Given the beginning in Uruguay of the longest celebrated carnival “Carnaval” holiday season in the world (40 days) I couldn’t help myself but put together this little production accentuating the uniqueness of these celebrations. With its contagious drum sounds “cuerdas”, characteristic dance movements, intensity and sheer sensuality, nothing beats this Candombe del Uruguay spectacle!
Enjoy the show!
I must thank several people (see below) for their generosity with their photography and videography towards this project, without which it would not have seen the light:
Elements Used in this Production:
– La Tango Candombe,
– @ http://www.Flickr.com Silvilila, Libertinos, Vince alongi, PasteldeChoclo
– Emilio Artteaga @ http://www.vimeo.com
Tronar de Tambores – Lonjas de Cuareim (remix)
History and Background:
Candombe is a musical genre that has its roots in the African Bantu, and is proper of Uruguay, Argentina and Brazil. Uruguayan Candombe is the most practiced and spread internationally and has been recognized by UNESCO as Intangible Cultural Heritage of Humanity.
Originated from the influences of African music, was developed on both banks of the Rio de la Plata because of the large influx of slaves during the colonial period and well into the nineteenth century, and with the republican form living on both banks. Over the twentieth century Uruguayan Candombe was gradually leaving to be a unique feature of the Afro-Uruguayans to become a feature of the Uruguayan cultural identity.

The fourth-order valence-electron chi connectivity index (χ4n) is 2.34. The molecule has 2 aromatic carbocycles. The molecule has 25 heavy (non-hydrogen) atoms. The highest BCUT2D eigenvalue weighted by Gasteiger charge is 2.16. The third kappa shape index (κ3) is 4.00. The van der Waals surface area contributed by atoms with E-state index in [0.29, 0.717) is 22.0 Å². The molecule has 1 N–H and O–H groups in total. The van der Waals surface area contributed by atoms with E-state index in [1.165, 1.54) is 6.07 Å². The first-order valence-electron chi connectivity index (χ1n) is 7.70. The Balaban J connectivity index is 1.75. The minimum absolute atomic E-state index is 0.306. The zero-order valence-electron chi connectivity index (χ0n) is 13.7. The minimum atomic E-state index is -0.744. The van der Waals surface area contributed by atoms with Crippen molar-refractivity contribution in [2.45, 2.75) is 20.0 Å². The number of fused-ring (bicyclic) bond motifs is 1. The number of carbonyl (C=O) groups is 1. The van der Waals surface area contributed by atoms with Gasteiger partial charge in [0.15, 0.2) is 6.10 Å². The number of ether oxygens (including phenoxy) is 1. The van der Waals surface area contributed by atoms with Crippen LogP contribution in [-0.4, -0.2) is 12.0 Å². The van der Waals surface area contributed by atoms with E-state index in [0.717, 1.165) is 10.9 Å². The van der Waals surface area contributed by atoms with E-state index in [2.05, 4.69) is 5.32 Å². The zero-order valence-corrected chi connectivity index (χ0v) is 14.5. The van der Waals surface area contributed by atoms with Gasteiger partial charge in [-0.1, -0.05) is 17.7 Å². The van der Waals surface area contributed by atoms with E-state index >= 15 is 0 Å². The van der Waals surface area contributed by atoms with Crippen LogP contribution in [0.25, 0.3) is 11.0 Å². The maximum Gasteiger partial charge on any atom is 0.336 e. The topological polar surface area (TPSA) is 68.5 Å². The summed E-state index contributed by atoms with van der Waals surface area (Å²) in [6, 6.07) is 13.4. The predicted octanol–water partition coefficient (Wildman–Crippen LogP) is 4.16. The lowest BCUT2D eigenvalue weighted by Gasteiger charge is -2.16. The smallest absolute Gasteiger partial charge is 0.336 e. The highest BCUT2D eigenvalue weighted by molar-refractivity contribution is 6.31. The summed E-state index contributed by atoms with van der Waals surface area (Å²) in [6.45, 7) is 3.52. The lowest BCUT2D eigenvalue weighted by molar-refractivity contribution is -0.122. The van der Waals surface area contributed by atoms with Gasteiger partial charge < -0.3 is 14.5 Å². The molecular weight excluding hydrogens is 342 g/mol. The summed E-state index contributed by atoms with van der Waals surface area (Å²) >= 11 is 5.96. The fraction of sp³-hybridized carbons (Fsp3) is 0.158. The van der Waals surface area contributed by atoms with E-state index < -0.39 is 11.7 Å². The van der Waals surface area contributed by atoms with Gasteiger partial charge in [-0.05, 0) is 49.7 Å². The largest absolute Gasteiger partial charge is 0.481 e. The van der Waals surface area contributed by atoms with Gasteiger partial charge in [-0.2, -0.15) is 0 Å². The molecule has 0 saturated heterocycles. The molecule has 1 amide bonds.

The music of candombe is performed by a group of drummers called a cuerda. The barrel-shaped drums, or tamboriles, have specific names according to their size and function: chico (small, high timbre, marks the tempo), repique (medium, syncopation and improvisation) and piano (large, low timbre, melody). An even larger drum, called bajo or bombo (very large, very low timbre, accent on the fourth beat), was once common but is now declining in use. A cuerda at a minimum needs three drummers, one on each part. A full cuerda will have 50-100 drummers, commonly with rows of seven or five drummers, mixing the three types of drums. A typical row of five can be piano-chico-repique-chico-piano, with the row behind having repique-chico-piano-chico-repique and so on to the last row.
Tamboriles are made of wood with animal skins that are rope-tuned or fire-tuned minutes before the performance. They are worn at the waist with the aid of a shoulder strap called a talig or talí and played with one stick and one hand.
A key rhythmic figure in candombe is the clave (in 3-2 form). It is played on the side of the drum, a procedure known as “hacer madera” (literally, “making wood”).